Olympic champ's mom sues Google for dead blogger's post
Good luck with that
The mother of US Olympic speedskating phenomenon Shani Davis is suing Google for refusing to remove a posting to its Blogspot site that was made by a user who has since died.
It's questionable how far the lawsuit, filed last week in Illinois state court on behalf of Cherie Davis, is likely to get. Legal scholars say the Communications Decency Act (CDA) immunizes web hosting companies for postings made by their users. In theory, aggrieved parties are supposed to go after the people who actually penned the content, something that isn't possible in this case, since the blogger, Sean Healy, died of cancer a year after publishing the article in question.
Headlined Memo to Cherie Davis, the item alleges the speedskater's mother made disparaging comments about the views of the US Speedskating Federation. Cherie Davis made no statements of the kind, her lawyer, Kurt Kolar, insists, and because Healy is no longer around to atone for the alleged defamation, it is left to Google to make things right.
"The blog is dormant and no one really has any interest in keeping that up there," Kolar told The Register. "The purpose of the suit is to not squelch speech so to speak, but to get a defamatory statement removed from the internet via the party that is most able to do so."
The Blogspot item is especially egregious because it pops up first in Google searches querying Cherie Davis's name, Kolar said.
Perhaps, but it will be interesting to see how far the suit gets. As already pointed out, there's this thing called the CDA that most lawyers agree pretty much gives Google a green light to proceed as it has so far, which is to steadfastly refuse to remove allegedly defamatory content.
What's more, Cherie Davis has taken no action against Australian newspaper The Age, which was the source of the allegedly defaming statements. Depending on the day, that article, which cites several emails Cherie Davis allegedly sent, appears about dozen results from the top.
Not that the suit is hopeless. Kolar's ace in the hole may be winning a court order declaring the posting is, in fact, defamatory. While Google refuses to remove allegedly libelous content, "the only exception to this rule is if the material has been found to be defamatory by a court, as evidenced by a court order," Google says. ®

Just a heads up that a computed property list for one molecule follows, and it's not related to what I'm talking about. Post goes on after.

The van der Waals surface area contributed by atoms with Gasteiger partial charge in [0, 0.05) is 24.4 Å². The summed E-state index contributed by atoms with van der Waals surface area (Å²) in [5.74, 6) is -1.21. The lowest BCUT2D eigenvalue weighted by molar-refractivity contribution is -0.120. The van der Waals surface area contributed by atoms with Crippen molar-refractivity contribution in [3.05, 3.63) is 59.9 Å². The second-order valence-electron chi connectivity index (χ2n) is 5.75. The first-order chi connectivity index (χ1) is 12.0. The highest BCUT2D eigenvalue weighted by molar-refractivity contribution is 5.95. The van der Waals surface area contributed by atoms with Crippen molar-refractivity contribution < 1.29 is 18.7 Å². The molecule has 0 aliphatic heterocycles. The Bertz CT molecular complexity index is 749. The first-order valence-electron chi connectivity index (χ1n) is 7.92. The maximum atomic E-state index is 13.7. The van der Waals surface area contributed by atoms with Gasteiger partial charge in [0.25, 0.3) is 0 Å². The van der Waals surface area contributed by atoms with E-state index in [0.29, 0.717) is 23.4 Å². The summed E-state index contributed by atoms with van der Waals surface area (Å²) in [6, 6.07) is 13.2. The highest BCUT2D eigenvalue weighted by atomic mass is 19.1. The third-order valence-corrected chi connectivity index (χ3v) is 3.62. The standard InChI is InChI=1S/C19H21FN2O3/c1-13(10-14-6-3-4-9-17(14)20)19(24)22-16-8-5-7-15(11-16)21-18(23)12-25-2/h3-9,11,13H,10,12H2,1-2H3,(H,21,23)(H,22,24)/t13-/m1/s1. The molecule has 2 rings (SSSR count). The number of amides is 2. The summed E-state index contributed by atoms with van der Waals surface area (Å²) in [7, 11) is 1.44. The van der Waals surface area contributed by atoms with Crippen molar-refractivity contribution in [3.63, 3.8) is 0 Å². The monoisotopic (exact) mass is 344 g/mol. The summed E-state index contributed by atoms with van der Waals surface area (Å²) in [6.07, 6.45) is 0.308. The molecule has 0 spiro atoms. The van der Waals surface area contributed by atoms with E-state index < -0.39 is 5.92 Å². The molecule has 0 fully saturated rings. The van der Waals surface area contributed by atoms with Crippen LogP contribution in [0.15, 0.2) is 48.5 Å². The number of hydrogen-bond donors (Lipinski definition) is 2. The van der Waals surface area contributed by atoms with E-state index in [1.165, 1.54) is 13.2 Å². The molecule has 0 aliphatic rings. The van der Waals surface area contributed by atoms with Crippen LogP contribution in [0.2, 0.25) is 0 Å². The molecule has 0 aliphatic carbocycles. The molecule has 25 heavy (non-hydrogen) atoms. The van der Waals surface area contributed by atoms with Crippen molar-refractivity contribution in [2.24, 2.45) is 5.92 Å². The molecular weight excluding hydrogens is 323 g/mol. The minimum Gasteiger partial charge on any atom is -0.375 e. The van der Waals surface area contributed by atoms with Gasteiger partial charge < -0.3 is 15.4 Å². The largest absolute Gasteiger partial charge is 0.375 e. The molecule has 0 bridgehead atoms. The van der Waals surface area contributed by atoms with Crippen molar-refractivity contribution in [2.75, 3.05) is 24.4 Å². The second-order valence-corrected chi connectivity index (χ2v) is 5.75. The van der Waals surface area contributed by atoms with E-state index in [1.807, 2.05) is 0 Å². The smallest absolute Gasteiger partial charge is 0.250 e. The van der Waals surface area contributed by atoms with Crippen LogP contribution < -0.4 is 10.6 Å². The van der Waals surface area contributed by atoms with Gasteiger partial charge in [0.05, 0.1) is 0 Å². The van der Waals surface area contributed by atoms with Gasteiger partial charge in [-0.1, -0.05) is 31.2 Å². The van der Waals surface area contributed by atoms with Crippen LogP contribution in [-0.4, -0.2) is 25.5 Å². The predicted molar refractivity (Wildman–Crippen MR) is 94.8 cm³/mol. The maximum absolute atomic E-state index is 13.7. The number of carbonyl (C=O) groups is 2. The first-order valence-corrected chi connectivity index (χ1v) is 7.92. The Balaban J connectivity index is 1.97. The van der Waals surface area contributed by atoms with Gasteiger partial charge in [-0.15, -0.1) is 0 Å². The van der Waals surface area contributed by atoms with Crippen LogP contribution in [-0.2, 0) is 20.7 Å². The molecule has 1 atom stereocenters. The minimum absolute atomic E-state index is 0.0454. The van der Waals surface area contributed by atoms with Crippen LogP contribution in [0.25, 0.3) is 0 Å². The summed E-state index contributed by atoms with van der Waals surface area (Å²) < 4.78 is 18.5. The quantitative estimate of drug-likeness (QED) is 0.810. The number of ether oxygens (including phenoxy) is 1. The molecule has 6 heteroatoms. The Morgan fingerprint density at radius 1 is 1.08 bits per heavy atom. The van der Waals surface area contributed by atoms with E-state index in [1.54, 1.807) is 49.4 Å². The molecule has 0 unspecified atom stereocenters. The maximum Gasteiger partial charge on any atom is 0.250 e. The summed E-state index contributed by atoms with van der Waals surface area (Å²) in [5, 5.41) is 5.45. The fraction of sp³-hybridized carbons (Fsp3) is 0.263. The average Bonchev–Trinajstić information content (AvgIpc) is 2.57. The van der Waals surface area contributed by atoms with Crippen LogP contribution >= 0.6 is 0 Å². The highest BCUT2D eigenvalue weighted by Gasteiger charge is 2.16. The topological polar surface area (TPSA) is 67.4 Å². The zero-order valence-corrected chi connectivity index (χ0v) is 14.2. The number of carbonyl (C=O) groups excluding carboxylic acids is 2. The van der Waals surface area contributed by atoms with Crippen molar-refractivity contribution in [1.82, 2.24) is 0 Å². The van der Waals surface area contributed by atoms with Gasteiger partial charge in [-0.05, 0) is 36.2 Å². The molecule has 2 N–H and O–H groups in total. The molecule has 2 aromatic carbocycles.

It´s not that bad
Wednesday, February 22, 2006
Memo To Cherie Davis
Dear Ms. Davis,
Listen, I hear you have gone on record as calling members of the speedskating federation "KKK", "white supremacist" and "neo-Nazi genetic mutation". And I hear you have taken to vigorously contacting members of said speedskating community as well as members of the media to tell them to never comment on your son, Shani. And I hear you take much joy in seeing people from other countries jeer Shani's American teammates.
And I hear you have taken to donning the colors and logos of the Dutch, which is fine and all as Holland has always seemed like a peaceful place and pot-smoking and prostitution are legal there, which is A-OK with yours truly. To be honest, I think you picked a fine country to fall in favor with.
Thing is, you did so while your son was racing for the United States. Yes, the same country that, despite your repeated claims of racism, saw the rise of your son from inner city kid on roller skates to Olympic champion on ice. Yeah, that country. I've never been the most gung-ho yahoo when it comes to undying patriotism and all that jazz myself, so I can sympathize with you a bit, but let's keep an eye on the big picture here.
Anyway, let me get to my point: Next time you want to scream and shout about the racism and hate you seemingly perceive all around you, I want you to stop, take a deep breath, and consider the possibility that maybe, just maybe, the reason some folks may not be big fans of you or your son is because you're a petulant, ill-willed, flame war-starting psycho bitch and have gone out of your way to create the animosity you perceive to be aimed in your direction. Somehow I think that if you let down your walls of hate every once in a while, the sun might actually come out and the world wouldn't be such a big, bad awful place that is out to get you and Shani. The past week could have been one of great joy for you, your son, your country, and a whole bunch of potential fans, but you seemingly decided against allowing anything of the sort a long time ago. That was your choice. Nobody else's.
If you treat others like shit, expect the same in return. If you ask to be disliked, then expect to be disliked.
The Unknown Column
I'd never heard of this woman or her son, but thanks to her lawsuit I am now of the view that she probably is "a petulant, ill-willed, flame war-starting psycho bitch". So that's worked well I think.
It's remarkable to think that one's blog posts are potentially heritable; should wills include a section passing on passwords for online services?
"I have to agree with both sides here, if the post is defamatory, the plaintiff has no choice but to go after Google in the absence of the blogger"
True, but as Dan pointed out in the article, the blogger is referring to an unchallenged news report:
Jacob Lipman has defined libel quite well - I think it's clear that the blogger made his comments on a source that he validly assumed to be true. I'm sure there are plenty of bloggers that have commented on facts that were later turned out to be erroneous. I imagine he was one step away from complete immunity - referencing the source article and leaving it for them to correct.
For a 3+ year old blog that very few people would have seen, it's strikes me as a very silly way to get your name up in lights... She doesn't appear to have a problem with theage's article, but does take issue with someone getting indignant about it ?